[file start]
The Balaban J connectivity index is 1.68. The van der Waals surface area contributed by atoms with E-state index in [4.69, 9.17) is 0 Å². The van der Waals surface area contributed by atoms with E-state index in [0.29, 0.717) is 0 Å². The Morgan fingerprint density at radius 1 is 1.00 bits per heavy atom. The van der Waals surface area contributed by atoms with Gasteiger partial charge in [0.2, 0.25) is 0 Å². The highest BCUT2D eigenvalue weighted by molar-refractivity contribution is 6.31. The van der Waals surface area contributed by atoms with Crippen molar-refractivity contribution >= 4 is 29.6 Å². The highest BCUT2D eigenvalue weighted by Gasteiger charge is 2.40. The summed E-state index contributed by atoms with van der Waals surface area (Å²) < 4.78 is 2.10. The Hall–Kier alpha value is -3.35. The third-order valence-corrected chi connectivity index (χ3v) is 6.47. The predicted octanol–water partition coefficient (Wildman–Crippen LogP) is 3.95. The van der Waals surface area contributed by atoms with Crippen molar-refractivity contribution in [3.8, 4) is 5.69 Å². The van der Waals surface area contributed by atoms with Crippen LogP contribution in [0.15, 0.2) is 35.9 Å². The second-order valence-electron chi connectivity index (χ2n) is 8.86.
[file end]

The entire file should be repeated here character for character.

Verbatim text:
The Balaban J connectivity index is 1.68. The van der Waals surface area contributed by atoms with E-state index in [4.69, 9.17) is 0 Å². The van der Waals surface area contributed by atoms with E-state index in [0.29, 0.717) is 0 Å². The Morgan fingerprint density at radius 1 is 1.00 bits per heavy atom. The van der Waals surface area contributed by atoms with Gasteiger partial charge in [0.2, 0.25) is 0 Å². The highest BCUT2D eigenvalue weighted by molar-refractivity contribution is 6.31. The van der Waals surface area contributed by atoms with Crippen molar-refractivity contribution >= 4 is 29.6 Å². The highest BCUT2D eigenvalue weighted by Gasteiger charge is 2.40. The summed E-state index contributed by atoms with van der Waals surface area (Å²) < 4.78 is 2.10. The Hall–Kier alpha value is -3.35. The third-order valence-corrected chi connectivity index (χ3v) is 6.47. The predicted octanol–water partition coefficient (Wildman–Crippen LogP) is 3.95. The van der Waals surface area contributed by atoms with Crippen molar-refractivity contribution in [3.8, 4) is 5.69 Å². The van der Waals surface area contributed by atoms with Crippen LogP contribution in [0.15, 0.2) is 35.9 Å². The second-order valence-electron chi connectivity index (χ2n) is 8.86.